First things first, take a look at the sand sculpture from our new friends at Belfor. Talented people. Lots of fun.
Today was a good day on the Exhibit Hall floor. There was less traffic today, but the vendors I spoke to said it was a better day for “real” conversations and business development.
One such vendor was Dave Duden with Deloitte. We had a great visit. I was extremely interested in Deloitte’s new predictive analytic solutions. It sounds a little like “Big Brother,” but I sure can see the application in the claims industry.Essentially what they do is maintain a huge database about a company’s employees – including social media and publicly available data. They also blend personal data with a layer of demographic data which might show traffic accident rates, DUI rates, and other data for a particular geographic area. Then, when a claim is reported (via a First Report tool such as ClaimCompass), they take the name of the claimant and the location of the incident, and run that information against their database to return predictive modeling data. In the 20 minutes we had to discuss it I learned a lot, but obviously need to dig way deeper. Dave and I believe there might be some work out two companies can do with each other. Stay tuned on that one….
I attended a session this morning called Top 10 Things an Employer Can Do to Mess Up a Workers Compensation Claim. Long title, good session. Not quite as good as the one yesterday, but well worth the 90 minutes.
So, what are the top 10? Here’s what the panel said were the top ten mistakes:
1 – Leaving the employee out of the investigation process. In other words, keep the employee involved. Let them know what you are doing, and how you are trying to figure out what happened.
2 – Ignoring Red Flags. These may include: Monday morning claims, obesity, co-morbidity, pre-existing conditions being reported as part of the claim, claims reported later than 24 hours after the incident – wouldn’t happen if they used ClaimCompass.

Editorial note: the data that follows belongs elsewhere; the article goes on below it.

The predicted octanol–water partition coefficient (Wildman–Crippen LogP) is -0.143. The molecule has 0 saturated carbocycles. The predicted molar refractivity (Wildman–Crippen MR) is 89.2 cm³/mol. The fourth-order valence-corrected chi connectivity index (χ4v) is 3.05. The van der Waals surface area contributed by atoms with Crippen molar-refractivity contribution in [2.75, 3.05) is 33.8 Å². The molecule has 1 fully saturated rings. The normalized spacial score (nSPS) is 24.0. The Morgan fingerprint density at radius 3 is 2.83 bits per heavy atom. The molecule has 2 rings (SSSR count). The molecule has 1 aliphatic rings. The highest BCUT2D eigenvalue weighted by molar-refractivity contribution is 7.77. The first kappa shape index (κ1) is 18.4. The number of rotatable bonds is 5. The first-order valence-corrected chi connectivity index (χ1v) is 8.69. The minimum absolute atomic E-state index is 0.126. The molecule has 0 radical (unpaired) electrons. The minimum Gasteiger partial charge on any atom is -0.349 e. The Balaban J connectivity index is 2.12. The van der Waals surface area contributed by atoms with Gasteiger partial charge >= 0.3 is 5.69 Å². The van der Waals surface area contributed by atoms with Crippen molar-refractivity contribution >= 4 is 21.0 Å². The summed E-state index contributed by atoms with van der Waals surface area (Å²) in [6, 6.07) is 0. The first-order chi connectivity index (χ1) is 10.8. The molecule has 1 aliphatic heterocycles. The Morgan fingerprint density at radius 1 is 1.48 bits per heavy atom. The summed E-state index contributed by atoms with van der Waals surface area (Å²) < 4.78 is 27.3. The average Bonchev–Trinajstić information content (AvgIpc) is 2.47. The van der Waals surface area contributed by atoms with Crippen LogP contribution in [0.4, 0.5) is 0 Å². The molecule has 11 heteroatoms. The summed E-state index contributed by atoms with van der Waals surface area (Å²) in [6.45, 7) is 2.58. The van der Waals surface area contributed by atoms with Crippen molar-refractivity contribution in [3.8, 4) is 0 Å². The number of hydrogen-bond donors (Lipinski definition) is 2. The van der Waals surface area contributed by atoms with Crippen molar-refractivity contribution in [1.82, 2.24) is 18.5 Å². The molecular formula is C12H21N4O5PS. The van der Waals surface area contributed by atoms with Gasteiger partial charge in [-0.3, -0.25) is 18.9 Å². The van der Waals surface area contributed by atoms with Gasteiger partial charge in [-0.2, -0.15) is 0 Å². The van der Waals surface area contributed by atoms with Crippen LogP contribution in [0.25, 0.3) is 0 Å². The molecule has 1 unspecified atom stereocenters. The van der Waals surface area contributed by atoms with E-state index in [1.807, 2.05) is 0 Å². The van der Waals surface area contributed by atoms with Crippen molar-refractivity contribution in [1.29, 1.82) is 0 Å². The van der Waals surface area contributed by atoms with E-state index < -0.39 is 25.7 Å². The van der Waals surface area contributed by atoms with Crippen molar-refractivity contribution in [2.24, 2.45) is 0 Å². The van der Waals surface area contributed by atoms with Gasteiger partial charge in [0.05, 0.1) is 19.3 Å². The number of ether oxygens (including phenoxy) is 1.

3 – Alienating the Injured Worker / Keeping them in the dark. There’s already a natural animosity between most employers and employees – especially in large companies. Don’t make it worse by leaving the claimant in the dark.
4 – Failing to report the claim to your carrier or TPA. Sometimes you might think you can handle a particular claim because it’s “med only”, for example. The panel highly discouraged that, saying to report everything. You never know what a simple med-only is going to blow up in your face, and if your carrier/TPA isn’t already in the mix it will make it that much worse.
5 – Not accommodating Light Duty. This may seem like a no-brainer, but the panel said it’s a far bigger problem that you would think. Companies either don’t have a Light Duty option in place, or the one they have is terribly inadequate.
6 – Either terminating or NOT terminating the injured worker. It’s against the law to terminate an employee because of a workers comp claim, so don’t do that :). However, if the injury occurred because of something that is grounds for termination, the panel suggested that you should tell the employee they will be terminated once they have recovered from their injuries. What do you think of that? I would imagine there are some contrary opinions out there.
7 – Abandoning the claim after a favorable IME. Just because an independent medical exam has been done, doesn’t mean you should abandon the claim. Follow it through to the end to make sure nothing flares up.
8 – Not letting your carrier/TPA do their job. This one is related to number 4. The panel emphasized several times the importance of reporting to your carrier/TPA, and allowing them to do their job. Trying to save a little money by not reporting, or ignoring the advice they give you can lead to serious (and expensive) problems down the road.
9 – Refusing the re-hire a claimant. The panel suggested that refusing to ever re-hire someone who has been a claimant can send the wrong message to your workforce, and can lead to more litigation because injured workers will think they have to get everything out of you while they can.
10 – And finally… Having unrealistic expectations regarding the outcome of a claim. Just because you have a “solid case” never lost sight of what could happen. Things tend to come up that you weren’t expecting, or go in ways you didn’t anticipate.
Well, that’s it for today. Another good day here in Philly. Perfect weather, good food, good people. All in all a good day.
About the writer Steve Schmutz and Claim Compass